Firm offers flexible tax payment scheme
New Zealand firm has
launched a new facility that
allows businesses to pay
their income tax according to
Tax Management New Zealand
(TMNZ) has launched ‘Flexi Account,’
which it says allows business taxpayers
to choose how and when they make
their provisional or terminal tax
The Company is an IRD-registered
payment intermediary and operates
under legislation set out in the Income
Tax Act 2007 and Tax Administration
Chief Executive Chris Cunniffe said
that the facility comes in the wake of a
new legislation that was introduced by
the government on February 14, 2017.
“It changes the way Inland Revenue
Department (IRD) charges interest to
those using the standard method to
calculate their provisional tax payments
from April 1, 2018,” he said.
But he clarified that taxpayers will
still be required under the new system
to make payments on dates that may
not match business cashflow.
TMNZ has piloted its account with
several taxpayers and is looking to roll
it out across New Zealand, Mr Cunniffe
“Taxpayers with a Flexi Account will
be able to choose a payment date in the
future that suits them and pay the income
tax they owe in one sum or over
a longer period through instalments,
delaying payment up to more than a
year in some cases,” he said.
There are no set amounts and
payment dates if paying by instalment.
Taxpayers will be able to chip away
at their liability by paying what they
can, when they can do so, he added.
Mr Cunniffe claimed that ‘Flexi
Account’ will complement the new
provisional tax system by providing
“While the new provisional tax
rules provide greater certainty around
provisional tax payments, the dates on
which those payments fall due remain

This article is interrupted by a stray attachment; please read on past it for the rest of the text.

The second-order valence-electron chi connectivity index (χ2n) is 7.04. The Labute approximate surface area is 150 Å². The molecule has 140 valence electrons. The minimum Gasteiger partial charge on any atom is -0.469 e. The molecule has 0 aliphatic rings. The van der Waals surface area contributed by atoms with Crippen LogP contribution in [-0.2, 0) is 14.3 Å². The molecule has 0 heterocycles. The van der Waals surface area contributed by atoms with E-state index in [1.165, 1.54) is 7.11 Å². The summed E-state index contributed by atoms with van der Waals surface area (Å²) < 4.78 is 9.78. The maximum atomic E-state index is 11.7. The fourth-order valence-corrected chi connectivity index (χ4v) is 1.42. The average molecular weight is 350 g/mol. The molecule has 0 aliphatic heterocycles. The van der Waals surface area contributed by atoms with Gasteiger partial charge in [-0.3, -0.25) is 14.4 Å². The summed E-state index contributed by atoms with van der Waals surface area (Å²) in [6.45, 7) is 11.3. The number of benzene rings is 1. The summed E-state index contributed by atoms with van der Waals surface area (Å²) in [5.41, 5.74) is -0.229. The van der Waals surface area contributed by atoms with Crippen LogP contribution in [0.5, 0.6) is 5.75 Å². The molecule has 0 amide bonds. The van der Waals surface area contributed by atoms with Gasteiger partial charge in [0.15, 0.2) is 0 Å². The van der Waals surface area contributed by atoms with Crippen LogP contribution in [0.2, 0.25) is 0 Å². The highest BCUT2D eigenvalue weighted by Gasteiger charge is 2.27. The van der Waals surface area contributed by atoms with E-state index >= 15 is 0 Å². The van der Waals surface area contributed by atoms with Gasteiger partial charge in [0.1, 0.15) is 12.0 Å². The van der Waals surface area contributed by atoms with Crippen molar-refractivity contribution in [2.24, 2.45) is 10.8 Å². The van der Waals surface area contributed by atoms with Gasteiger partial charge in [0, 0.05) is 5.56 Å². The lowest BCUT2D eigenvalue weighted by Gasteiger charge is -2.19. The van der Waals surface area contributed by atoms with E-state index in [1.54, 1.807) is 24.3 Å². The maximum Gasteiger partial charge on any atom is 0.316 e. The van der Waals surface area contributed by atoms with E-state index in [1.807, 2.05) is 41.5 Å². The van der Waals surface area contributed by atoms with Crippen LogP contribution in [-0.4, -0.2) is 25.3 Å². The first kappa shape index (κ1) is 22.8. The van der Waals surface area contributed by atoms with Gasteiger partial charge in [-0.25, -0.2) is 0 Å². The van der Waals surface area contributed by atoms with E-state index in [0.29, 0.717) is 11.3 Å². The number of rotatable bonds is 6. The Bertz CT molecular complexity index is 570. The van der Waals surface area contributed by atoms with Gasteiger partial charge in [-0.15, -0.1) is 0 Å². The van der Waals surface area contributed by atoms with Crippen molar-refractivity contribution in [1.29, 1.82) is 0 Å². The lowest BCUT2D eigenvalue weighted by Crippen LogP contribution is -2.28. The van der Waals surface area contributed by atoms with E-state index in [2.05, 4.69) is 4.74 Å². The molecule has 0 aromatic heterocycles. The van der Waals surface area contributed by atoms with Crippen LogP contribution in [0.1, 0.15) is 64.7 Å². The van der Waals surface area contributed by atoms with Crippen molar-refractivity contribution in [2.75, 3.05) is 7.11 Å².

set in stone. Those dates, as many
business owners will attest to, do not
always match their cashflow.
“That means if they are paying late,
they will still incur IRD interest of
8.27% and late payment penalties. On
the other hand, they may need to use
their overdraft or restrict their cash
outgoings unduly just to meet their IRD
obligations,” he said.
Paying through a Flexi Account will
eliminate IRD late payment penalties
and reduce interest cost by up to 30%.
Mr Cunniffe hoped that the facility
will limit the number of taxpayers
getting into serious debt with IRD.
The taxman’s debt for 2015-2016
was $4.68 billion, of which $2.56
billion was income tax, he said.
“Interest and late payment penalties
add up very quickly and can actually
encourage non-compliance. TMNZ
is providing a way to reduce this
compliance cost while giving taxpayers
the flexibility to pay IRD what they
owe at a time and in a way that suits
their cashflow,” Mr Cunniffe said.
It is understood that a ‘Flexi
Account’ will allow businesses to keep
headroom in their existing lines of
credit if paying on time would cause
TMNZ also claimed that its interest
is cheaper compared to other forms of
lending such as a business overdraft.
“Approval is guaranteed, and no
security is required. There are no
fees to apply. Taxpayers of all sizes
will be able pay underpaid, missed or
upcoming income tax payments for the
current tax year or the one just completed
through their ‘Flexi Account.’
It will give them an additional 75 days
past their terminal tax date to pay what
they owe IRD,” Mr Cunniffe said.
Please read ‘Tighter Foreign Trust
Rules coming’ in this Section.
Tighter foreign trust rules coming
Simpler tax regime follows
The New Zealand Parliament
passed a Bill that seeks to
tighten foreign trust disclosure
rules on February 14, 2017.
Revenue Minister Judith Collins
said that the Bill was in response to the
recommendations of the ‘Shawn Inquiry